It is so nice to hear and be reassured that there are other Mom's out there with the same concerns and challenges, but also the same enthusiasm and hope for their children with William"s Syndrome. Our Evy (age 6, with William's Syndrome) brings hugs, humour, and happiness to our family everyday, she and her older sister Jacquelyn (8) truly made me realize the depths of unconditional love. With or without William's Syndrome there are challenges to being a parent, I feel that having a child with William's Syndrome has helped us to slow down, help our children develop at their own pace, and let go of some of the outside pressures placed on parents to "create" perfect children. Let them be healthy, happy and loved...

Veronica March 04, 2013 | 7:40 PM

I have a son that was diagnosed with William when he was 8month old and he has a heart mummer and has supra value aortic stenosis how could I know about Ledbetter redlux is there a test the doctor has to do

Danika Bergstrom November 06, 2012 | 4:30 PM

Thank you for sharing your story. I have a 4 year old that has had 1 open heart surgery and 2 cardiac cath surgery's. We removed her left kidney due to the stenosis in it last month. She is doing great. Wondering if any of you have eating problems with your child? Not sure if they have smaller stomachs or if she just doesn't like to eat and just run around. They truly have more energy than a normal kid it seems. It was really nice to read also that potty training is delayed as well. I have been trying for over a year now and still haven't gotten her to go by herself. They are amazingly sweet children we are all lucky to have one.

Brigette June 09, 2012 | 10:19 AM

I really enjoy reading about other children with ws I became a mom @ 16 so a lot was new to me & I'm still learning and researching and it took a while to comprihend that my daughter was a little different...but I wouldn't change her for the world she never had a small arotic valve but she did have a heart murmer and now has kidney redlux due to the ws but we try and make her feel just as normal as my other daughter! She is a complete joy and loves singing! Thanks for sharing your story:)

Erin March 23, 2012 | 4:21 PM

Thank you so much for sharing this story that is so dear to my heart. My 3 year old has Williams Syndrome and was diagnosed at 3 months old. I also have the honor of knowing Tatum and her family! Lisa is an amazing mother and I proud to call her my friend!!

Kerry March 23, 2012 | 3:23 PM

Its great to read stories about other children with William Syndrome. My daughter, Kara, was diagnosed at three month after the doctors realised that she has aortic and pulimary stenosis. Kara had surgery at eleven months to repair her aortic valve. She is a energetic four year old and has so many wonderful qualities. She brings a smile to the face of every person she meets. Kara attend main stream nursery with the help of a full time classroom assistant and will repeat the nursery year again. With help we hope she can complete main stream school. Kara is the light of our lives and we love her very much.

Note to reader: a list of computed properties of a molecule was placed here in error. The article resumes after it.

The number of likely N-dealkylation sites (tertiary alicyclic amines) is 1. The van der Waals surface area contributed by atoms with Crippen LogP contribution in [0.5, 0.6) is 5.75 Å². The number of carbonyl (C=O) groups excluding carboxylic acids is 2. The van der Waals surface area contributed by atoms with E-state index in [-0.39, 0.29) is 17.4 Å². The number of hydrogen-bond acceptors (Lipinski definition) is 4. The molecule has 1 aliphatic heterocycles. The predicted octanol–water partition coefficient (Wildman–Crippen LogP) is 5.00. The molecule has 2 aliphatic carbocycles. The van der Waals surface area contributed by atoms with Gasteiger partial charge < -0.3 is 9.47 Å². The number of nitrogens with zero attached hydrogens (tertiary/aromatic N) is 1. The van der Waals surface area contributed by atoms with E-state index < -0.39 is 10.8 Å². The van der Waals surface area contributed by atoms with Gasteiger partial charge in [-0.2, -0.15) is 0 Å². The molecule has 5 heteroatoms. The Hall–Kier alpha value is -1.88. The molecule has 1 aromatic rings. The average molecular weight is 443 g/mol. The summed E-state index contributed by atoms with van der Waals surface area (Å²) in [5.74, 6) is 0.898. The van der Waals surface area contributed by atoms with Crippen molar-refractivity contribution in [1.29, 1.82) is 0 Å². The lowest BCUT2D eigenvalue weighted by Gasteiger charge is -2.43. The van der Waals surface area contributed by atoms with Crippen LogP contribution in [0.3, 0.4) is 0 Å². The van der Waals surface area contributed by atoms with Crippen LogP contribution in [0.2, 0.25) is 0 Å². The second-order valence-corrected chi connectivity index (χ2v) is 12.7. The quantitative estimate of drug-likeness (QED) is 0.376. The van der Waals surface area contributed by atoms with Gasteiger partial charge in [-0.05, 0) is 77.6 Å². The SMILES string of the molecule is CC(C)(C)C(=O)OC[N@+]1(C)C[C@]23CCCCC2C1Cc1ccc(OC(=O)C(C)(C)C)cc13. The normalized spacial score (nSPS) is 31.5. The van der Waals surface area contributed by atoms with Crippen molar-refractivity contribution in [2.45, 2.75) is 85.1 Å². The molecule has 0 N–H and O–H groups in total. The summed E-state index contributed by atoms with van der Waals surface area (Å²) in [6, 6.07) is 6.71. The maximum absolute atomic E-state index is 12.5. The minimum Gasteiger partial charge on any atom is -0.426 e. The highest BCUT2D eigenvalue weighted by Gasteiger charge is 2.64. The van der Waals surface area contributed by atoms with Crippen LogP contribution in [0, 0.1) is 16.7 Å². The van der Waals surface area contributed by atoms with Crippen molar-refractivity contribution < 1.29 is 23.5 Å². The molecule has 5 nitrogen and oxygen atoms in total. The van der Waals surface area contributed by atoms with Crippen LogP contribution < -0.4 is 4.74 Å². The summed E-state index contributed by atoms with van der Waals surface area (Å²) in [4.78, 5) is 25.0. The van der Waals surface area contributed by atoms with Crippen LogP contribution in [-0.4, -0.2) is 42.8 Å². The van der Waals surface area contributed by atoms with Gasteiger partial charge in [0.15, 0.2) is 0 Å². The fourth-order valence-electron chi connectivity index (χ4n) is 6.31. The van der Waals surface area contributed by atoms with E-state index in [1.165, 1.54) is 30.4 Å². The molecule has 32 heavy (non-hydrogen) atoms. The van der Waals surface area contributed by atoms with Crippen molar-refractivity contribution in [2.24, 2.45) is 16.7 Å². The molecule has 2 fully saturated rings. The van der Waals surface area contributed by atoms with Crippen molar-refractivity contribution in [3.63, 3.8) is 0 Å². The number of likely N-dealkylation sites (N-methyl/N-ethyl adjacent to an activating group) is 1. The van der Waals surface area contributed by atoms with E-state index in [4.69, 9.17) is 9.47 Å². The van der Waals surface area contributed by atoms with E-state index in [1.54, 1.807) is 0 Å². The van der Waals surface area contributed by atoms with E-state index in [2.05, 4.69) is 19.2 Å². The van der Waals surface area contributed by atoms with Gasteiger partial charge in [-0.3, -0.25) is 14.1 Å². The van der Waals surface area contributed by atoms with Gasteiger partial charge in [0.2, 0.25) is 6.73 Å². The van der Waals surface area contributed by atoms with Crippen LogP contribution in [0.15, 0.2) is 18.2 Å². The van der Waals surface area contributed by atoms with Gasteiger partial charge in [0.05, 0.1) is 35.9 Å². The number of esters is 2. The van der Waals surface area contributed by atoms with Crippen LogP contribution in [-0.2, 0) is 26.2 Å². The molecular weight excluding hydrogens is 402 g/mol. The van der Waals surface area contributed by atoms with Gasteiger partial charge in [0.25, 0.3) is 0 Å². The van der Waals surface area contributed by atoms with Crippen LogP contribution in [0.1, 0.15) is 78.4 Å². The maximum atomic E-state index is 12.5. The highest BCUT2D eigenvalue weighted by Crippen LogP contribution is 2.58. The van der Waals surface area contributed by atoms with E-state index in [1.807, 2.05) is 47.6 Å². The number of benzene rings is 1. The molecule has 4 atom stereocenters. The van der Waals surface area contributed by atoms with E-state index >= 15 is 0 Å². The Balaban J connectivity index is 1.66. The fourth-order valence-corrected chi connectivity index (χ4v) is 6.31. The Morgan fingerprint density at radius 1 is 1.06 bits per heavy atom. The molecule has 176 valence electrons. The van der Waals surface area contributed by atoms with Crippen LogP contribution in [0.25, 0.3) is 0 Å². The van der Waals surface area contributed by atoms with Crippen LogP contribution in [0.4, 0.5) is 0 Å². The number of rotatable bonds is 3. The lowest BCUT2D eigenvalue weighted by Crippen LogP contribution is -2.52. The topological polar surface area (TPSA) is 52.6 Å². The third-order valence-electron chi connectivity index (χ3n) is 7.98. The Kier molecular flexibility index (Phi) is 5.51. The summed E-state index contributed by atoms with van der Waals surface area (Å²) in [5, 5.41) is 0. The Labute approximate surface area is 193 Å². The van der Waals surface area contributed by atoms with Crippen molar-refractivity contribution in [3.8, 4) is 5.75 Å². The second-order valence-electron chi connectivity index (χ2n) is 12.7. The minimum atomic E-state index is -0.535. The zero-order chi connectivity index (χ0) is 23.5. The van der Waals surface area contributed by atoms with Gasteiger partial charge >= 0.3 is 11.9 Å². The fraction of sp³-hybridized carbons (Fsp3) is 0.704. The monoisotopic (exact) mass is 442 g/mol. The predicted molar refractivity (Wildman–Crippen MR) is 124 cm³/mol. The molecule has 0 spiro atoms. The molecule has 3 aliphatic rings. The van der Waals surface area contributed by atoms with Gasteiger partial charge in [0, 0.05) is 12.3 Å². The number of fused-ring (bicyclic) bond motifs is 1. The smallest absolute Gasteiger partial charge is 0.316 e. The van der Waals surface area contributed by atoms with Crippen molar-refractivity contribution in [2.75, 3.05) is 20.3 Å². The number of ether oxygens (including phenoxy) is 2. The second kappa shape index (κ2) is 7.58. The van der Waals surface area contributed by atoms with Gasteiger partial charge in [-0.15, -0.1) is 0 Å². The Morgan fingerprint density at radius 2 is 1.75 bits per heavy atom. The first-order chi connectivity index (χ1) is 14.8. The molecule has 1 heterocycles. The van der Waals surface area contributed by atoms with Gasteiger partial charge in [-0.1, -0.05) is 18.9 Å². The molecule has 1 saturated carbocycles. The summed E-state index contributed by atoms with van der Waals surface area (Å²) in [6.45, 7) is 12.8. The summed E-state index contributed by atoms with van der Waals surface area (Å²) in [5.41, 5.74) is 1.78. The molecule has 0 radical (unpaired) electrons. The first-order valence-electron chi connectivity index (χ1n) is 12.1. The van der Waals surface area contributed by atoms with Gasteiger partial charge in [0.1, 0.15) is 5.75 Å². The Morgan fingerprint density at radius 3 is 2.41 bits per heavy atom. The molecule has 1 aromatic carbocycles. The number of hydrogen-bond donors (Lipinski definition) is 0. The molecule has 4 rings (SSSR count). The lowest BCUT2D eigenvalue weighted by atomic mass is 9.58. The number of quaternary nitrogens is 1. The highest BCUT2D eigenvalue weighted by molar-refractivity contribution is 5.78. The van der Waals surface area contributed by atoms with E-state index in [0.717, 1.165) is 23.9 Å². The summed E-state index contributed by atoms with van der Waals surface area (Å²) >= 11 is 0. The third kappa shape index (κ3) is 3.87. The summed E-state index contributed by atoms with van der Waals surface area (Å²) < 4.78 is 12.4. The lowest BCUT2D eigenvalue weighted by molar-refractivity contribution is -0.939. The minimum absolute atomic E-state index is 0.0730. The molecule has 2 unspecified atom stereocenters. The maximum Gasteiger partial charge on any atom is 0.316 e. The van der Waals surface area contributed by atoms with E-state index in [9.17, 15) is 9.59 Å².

Belle March 23, 2012 | 2:49 PM

Beautifully written and portrays the warmth of the writer. Thanks for the information.

Lauren March 23, 2012 | 12:08 PM

My daughter Carlee-Jane is 4 and was diagnosed with WS at age 2. I would not change a thing about her!!! Sure I have worries but I feel truly blessed she is in my life. We teach each other so much and grow closer every day. Children with WS have many positive, unique qualities and if we all would adopt some of these characteristics into our own daily lives the world would be a happier place. Great article! Tatum and Carlee-Jane seem very similar. Thanks for sharing! :)

Chuck March 23, 2012 | 10:26 AM

I have the honor of personally knowing tatum and her family. Awesome family. Tatum and my son Charlie are pool buddies!!

Christina March 23, 2012 | 9:30 AM

I really enjoyed this article. My son is almost 6yrs. old and he was diagnosed when he was 6 weeks old. He has the high blood pressure, and the cardiac problems as well. I have the same worry and fears that you have. He has had heart surgery for his aorta and pulminary when he was 8 months old.

Patti March 23, 2012 | 8:51 AM

Really enjoyed your story as my daughter is 4 with Williams Syndrome. Everything you said I felt like I was reading about my own daughter.